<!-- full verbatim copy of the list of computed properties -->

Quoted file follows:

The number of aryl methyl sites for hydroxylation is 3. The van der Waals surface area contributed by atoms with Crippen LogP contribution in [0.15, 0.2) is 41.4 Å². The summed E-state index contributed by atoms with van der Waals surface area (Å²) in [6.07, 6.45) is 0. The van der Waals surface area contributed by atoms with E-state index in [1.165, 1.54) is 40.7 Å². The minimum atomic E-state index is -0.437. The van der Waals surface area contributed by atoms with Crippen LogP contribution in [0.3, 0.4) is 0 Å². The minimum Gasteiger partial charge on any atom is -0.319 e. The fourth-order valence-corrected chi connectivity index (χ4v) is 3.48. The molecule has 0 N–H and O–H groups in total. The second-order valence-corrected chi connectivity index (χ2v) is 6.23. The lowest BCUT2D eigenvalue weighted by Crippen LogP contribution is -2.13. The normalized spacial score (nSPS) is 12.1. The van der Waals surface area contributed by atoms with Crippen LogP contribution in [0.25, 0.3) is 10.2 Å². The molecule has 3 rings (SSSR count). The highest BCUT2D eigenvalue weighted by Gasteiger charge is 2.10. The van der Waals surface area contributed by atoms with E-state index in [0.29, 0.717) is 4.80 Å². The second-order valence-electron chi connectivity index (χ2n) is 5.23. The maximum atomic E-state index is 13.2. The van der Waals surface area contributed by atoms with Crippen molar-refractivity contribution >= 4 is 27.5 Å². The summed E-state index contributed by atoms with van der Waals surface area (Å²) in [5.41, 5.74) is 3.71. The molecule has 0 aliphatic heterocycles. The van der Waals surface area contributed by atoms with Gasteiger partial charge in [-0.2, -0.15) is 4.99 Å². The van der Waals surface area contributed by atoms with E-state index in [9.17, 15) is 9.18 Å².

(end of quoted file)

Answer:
The number of aryl methyl sites for hydroxylation is 3. The van der Waals surface area contributed by atoms with Crippen LogP contribution in [0.15, 0.2) is 41.4 Å². The summed E-state index contributed by atoms with van der Waals surface area (Å²) in [6.07, 6.45) is 0. The van der Waals surface area contributed by atoms with E-state index in [1.165, 1.54) is 40.7 Å². The minimum atomic E-state index is -0.437. The van der Waals surface area contributed by atoms with Crippen LogP contribution in [0.3, 0.4) is 0 Å². The minimum Gasteiger partial charge on any atom is -0.319 e. The fourth-order valence-corrected chi connectivity index (χ4v) is 3.48. The molecule has 0 N–H and O–H groups in total. The second-order valence-corrected chi connectivity index (χ2v) is 6.23. The lowest BCUT2D eigenvalue weighted by Crippen LogP contribution is -2.13. The normalized spacial score (nSPS) is 12.1. The van der Waals surface area contributed by atoms with Crippen LogP contribution in [0.25, 0.3) is 10.2 Å². The molecule has 3 rings (SSSR count). The highest BCUT2D eigenvalue weighted by Gasteiger charge is 2.10. The van der Waals surface area contributed by atoms with E-state index in [0.29, 0.717) is 4.80 Å². The second-order valence-electron chi connectivity index (χ2n) is 5.23. The maximum atomic E-state index is 13.2. The van der Waals surface area contributed by atoms with Crippen molar-refractivity contribution >= 4 is 27.5 Å². The summed E-state index contributed by atoms with van der Waals surface area (Å²) in [5.41, 5.74) is 3.71. The molecule has 0 aliphatic heterocycles. The van der Waals surface area contributed by atoms with Gasteiger partial charge in [-0.2, -0.15) is 4.99 Å². The van der Waals surface area contributed by atoms with E-state index in [9.17, 15) is 9.18 Å².